California’s high gas prices will be investigated for possible price fixing

Pumping gas
Gas was over $5 dollars for each grade of gasoline at this Chevron gas station in downtown Los Angeles earlier this month.
(Al Seib/Los Angeles Times)

Citing gasoline prices that can be 30 cents a gallon higher than those in other states, Gov. Gavin Newsom on Monday asked the state attorney general to investigate whether California’s leading oil and gas suppliers are involved in price-fixing or other unfair practices.

The request, which Atty. Gen. Xavier Becerra’s office said it would accept, comes amid growing frustration with high prices charged in communities across the state. The investigation has the potential to trigger the most consequential review of California’s gas prices in years, eclipsing the ineffectual efforts demanded by elected officials over the past two decades.

“There is no identifiable evidence to justify these premium prices,” Newsom wrote in a letter to Becerra.

Newsom’s request came on the heels of a long-awaited report released by the California Energy Commission on the cost of retail gasoline in California. The 10-page document, prepared after the governor asked the agency in April to examine the issue, concluded the state’s drivers spent $1.5 billion more than those in other states for gasoline in 2018 — even though there was no determinable difference in the gasoline being sold by different retailers.


“The name-brand stations, therefore, are charging higher prices for what appears to be the same product,” wrote commission officials. “The CEC received no response from the name-brand retailers in response to a request for information to support their product claims.”

In May, state officials concluded that “market manipulation” may explain the prices paid by California drivers. They promised additional details this month, though Monday’s report leaves a number of questions unanswered. Those unknowns included why so many residents choose higher-priced fuel instead of cheaper alternatives available in some locations.

“Consumers may be purchasing higher-priced gasoline brands for convenience, credit card acceptance, or other reasons,” researchers wrote. “However, if competitors decide collectively to fix prices, this may be unlawful.”

Severin Borenstein, a professor at UC Berkeley’s Haas School of Business who has been studying what he calls the “mystery surcharge” on gas sold in California, applauded Newsom’s decision. “It’s really time to find out the reason,” he said Monday. “Consumers have spent many billions of dollars over the years.”

Borenstein’s research found that even after accounting for the state’s high gasoline taxes and unique environmental rules that impose stricter refining standards, Californians still paid roughly 40 cents per gallon more by the end of 2018 than did drivers in other states — double what it had been in most years since 2015.

State energy commission officials said in their report that refinery challenges, refining standards and occasional shutdowns or incidents at individual locations do not explain the cost differential. And the report concluded the most noticeable uptick had been in prices paid at retail gas stations since 2012 operated by companies that include Chevron and Shell.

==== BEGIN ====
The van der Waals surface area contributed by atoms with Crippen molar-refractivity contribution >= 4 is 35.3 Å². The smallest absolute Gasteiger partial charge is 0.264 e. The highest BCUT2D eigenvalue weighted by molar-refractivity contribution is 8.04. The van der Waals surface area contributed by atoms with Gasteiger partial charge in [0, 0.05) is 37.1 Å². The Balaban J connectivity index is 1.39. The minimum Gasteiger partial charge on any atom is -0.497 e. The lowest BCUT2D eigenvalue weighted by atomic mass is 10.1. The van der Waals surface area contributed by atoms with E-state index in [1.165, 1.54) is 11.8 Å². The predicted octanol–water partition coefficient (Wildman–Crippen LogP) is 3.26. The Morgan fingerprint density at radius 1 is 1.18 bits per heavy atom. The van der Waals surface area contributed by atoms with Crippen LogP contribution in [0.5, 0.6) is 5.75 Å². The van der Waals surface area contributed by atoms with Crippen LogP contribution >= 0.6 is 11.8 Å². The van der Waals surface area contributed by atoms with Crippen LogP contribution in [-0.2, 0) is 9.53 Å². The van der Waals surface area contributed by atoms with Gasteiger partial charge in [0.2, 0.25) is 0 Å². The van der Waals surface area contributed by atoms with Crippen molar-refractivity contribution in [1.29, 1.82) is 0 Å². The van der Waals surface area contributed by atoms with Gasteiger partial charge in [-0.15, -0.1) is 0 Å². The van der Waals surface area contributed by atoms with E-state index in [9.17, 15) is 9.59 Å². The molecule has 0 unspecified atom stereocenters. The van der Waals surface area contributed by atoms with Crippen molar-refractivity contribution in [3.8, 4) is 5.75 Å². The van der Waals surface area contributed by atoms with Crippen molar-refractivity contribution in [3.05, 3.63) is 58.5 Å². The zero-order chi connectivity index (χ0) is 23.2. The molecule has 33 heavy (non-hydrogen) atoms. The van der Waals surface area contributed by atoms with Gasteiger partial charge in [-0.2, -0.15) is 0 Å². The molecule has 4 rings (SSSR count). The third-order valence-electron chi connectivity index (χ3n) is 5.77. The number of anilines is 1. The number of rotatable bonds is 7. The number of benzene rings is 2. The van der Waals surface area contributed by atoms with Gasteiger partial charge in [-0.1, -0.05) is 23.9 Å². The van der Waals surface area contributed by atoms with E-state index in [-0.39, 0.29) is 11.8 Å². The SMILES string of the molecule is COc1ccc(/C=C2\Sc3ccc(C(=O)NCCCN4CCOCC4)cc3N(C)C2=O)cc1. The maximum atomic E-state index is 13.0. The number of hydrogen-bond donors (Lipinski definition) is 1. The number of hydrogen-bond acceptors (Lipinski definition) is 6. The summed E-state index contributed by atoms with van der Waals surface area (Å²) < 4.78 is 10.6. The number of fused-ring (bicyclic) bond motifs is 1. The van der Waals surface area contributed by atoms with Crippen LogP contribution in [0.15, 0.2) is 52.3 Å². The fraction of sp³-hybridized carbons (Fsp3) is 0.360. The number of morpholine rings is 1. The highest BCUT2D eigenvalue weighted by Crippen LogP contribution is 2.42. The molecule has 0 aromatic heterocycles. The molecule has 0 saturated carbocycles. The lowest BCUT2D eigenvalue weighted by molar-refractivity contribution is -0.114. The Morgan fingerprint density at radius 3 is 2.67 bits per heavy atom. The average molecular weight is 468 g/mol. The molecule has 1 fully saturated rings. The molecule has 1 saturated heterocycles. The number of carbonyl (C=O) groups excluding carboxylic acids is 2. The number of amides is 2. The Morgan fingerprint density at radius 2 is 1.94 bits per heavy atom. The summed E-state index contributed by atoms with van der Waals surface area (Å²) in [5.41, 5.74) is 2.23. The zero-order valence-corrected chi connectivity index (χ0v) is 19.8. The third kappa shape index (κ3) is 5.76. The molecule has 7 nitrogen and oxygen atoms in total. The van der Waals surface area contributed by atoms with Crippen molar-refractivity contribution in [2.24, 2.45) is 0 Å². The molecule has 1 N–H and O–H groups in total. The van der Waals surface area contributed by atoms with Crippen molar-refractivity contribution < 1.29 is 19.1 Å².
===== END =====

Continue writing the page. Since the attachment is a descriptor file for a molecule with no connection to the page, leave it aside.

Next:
“These price increases occurred without significant changes in the overall market share of these brands at the retail level,” the report said.

Researchers found Chevron’s retail gasoline sales in California resulted in almost $1.6 billion in revenue in 2018, more than double what those sales generated in 2010. Shell’s total retail sales hit $818 million in 2018, up from $421 million in 2010.

A Chevron spokesman referred questions to an oil industry group. A request for comment from Shell wasn’t immediately returned.

While energy commission officials wrote they “found no evidence of unlawful activities” by major oil companies, they also acknowledged they lacked the expertise to conduct a more thorough investigation — a shortcoming apparently resolved by Newsom’s request for Becerra to get involved.

“The mystery surcharge adds up, especially for cost-conscious, working families,” the governor wrote in his letter to Becerra. “If oil companies are engaging in false advertising or price fixing, then legal action should be taken to protect the public.”

California gas prices continue to outpace the rest of the country. The state’s average per-gallon price as of Monday was $4.14, according to AAA. The national average was almost $2.65 per gallon.

Borenstein, who previously served as chairman of the energy commission’s petroleum market advisory committee, said the governor’s call for an in-depth investigation could easily ratchet up the pressure on a topic that has too frequently faded into the background, even as it cost Californians large sums of money.

“It will take people and investigative resources,” he said of the impending probe by the attorney general and the California Department of Justice. “Even if they don’t find any illegal acts, if they find the cause, the investigators can advise the Legislature on solutions.”